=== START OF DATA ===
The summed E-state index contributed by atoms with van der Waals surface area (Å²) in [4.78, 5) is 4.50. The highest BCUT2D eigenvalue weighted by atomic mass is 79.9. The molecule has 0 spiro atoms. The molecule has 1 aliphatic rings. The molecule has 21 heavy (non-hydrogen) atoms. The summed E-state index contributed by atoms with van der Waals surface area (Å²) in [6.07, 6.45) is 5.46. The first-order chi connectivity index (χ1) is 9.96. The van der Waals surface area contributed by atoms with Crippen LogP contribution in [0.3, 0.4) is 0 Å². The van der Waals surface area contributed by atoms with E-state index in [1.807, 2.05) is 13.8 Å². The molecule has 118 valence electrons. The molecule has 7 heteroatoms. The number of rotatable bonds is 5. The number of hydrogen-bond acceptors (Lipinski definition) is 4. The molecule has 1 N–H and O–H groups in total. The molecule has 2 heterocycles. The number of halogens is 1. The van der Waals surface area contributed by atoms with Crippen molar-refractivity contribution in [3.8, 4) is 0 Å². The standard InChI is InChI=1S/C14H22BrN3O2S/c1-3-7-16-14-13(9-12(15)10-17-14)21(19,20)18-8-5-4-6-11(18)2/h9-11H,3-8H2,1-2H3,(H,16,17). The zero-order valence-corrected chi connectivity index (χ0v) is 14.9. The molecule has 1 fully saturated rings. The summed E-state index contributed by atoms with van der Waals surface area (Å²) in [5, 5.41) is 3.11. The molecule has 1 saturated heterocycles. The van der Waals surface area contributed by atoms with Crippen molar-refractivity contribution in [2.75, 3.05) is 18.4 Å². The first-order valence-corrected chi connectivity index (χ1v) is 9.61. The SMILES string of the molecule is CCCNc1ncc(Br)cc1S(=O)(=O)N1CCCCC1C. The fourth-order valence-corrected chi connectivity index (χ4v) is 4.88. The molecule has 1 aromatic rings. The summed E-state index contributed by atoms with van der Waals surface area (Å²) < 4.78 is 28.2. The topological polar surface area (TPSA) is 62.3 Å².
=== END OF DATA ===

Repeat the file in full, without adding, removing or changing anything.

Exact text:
The summed E-state index contributed by atoms with van der Waals surface area (Å²) in [4.78, 5) is 4.50. The highest BCUT2D eigenvalue weighted by atomic mass is 79.9. The molecule has 0 spiro atoms. The molecule has 1 aliphatic rings. The molecule has 21 heavy (non-hydrogen) atoms. The summed E-state index contributed by atoms with van der Waals surface area (Å²) in [6.07, 6.45) is 5.46. The first-order chi connectivity index (χ1) is 9.96. The van der Waals surface area contributed by atoms with Crippen LogP contribution in [0.3, 0.4) is 0 Å². The van der Waals surface area contributed by atoms with E-state index in [1.807, 2.05) is 13.8 Å². The molecule has 118 valence electrons. The molecule has 7 heteroatoms. The number of rotatable bonds is 5. The number of hydrogen-bond acceptors (Lipinski definition) is 4. The molecule has 1 N–H and O–H groups in total. The molecule has 2 heterocycles. The number of halogens is 1. The van der Waals surface area contributed by atoms with Crippen molar-refractivity contribution in [3.8, 4) is 0 Å². The standard InChI is InChI=1S/C14H22BrN3O2S/c1-3-7-16-14-13(9-12(15)10-17-14)21(19,20)18-8-5-4-6-11(18)2/h9-11H,3-8H2,1-2H3,(H,16,17). The zero-order valence-corrected chi connectivity index (χ0v) is 14.9. The molecule has 1 fully saturated rings. The summed E-state index contributed by atoms with van der Waals surface area (Å²) in [5, 5.41) is 3.11. The molecule has 1 saturated heterocycles. The van der Waals surface area contributed by atoms with Crippen molar-refractivity contribution in [2.75, 3.05) is 18.4 Å². The first-order valence-corrected chi connectivity index (χ1v) is 9.61. The SMILES string of the molecule is CCCNc1ncc(Br)cc1S(=O)(=O)N1CCCCC1C. The fourth-order valence-corrected chi connectivity index (χ4v) is 4.88. The molecule has 1 aromatic rings. The summed E-state index contributed by atoms with van der Waals surface area (Å²) < 4.78 is 28.2. The topological polar surface area (TPSA) is 62.3 Å².